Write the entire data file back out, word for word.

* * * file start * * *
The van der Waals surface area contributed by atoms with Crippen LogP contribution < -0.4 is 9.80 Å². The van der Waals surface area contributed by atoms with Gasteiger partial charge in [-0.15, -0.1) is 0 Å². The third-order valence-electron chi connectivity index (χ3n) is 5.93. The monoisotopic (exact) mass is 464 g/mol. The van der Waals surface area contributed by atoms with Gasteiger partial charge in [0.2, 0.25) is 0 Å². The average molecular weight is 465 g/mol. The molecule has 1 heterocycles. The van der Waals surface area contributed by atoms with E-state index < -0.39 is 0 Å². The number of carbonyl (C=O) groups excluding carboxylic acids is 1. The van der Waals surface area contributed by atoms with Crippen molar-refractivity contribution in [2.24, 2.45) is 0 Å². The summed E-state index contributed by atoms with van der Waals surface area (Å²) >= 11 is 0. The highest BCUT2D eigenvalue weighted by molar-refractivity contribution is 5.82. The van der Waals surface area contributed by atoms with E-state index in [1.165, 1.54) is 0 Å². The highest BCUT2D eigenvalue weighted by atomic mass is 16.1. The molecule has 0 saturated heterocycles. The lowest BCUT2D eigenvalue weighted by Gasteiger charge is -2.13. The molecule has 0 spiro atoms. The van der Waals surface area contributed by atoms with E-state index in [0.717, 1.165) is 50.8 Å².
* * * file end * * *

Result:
The van der Waals surface area contributed by atoms with Crippen LogP contribution < -0.4 is 9.80 Å². The van der Waals surface area contributed by atoms with Gasteiger partial charge in [-0.15, -0.1) is 0 Å². The third-order valence-electron chi connectivity index (χ3n) is 5.93. The monoisotopic (exact) mass is 464 g/mol. The van der Waals surface area contributed by atoms with Gasteiger partial charge in [0.2, 0.25) is 0 Å². The average molecular weight is 465 g/mol. The molecule has 1 heterocycles. The van der Waals surface area contributed by atoms with E-state index < -0.39 is 0 Å². The number of carbonyl (C=O) groups excluding carboxylic acids is 1. The van der Waals surface area contributed by atoms with Crippen molar-refractivity contribution in [2.24, 2.45) is 0 Å². The summed E-state index contributed by atoms with van der Waals surface area (Å²) >= 11 is 0. The highest BCUT2D eigenvalue weighted by molar-refractivity contribution is 5.82. The van der Waals surface area contributed by atoms with E-state index in [1.165, 1.54) is 0 Å². The highest BCUT2D eigenvalue weighted by atomic mass is 16.1. The molecule has 0 saturated heterocycles. The lowest BCUT2D eigenvalue weighted by Gasteiger charge is -2.13. The molecule has 0 spiro atoms. The van der Waals surface area contributed by atoms with E-state index in [0.717, 1.165) is 50.8 Å².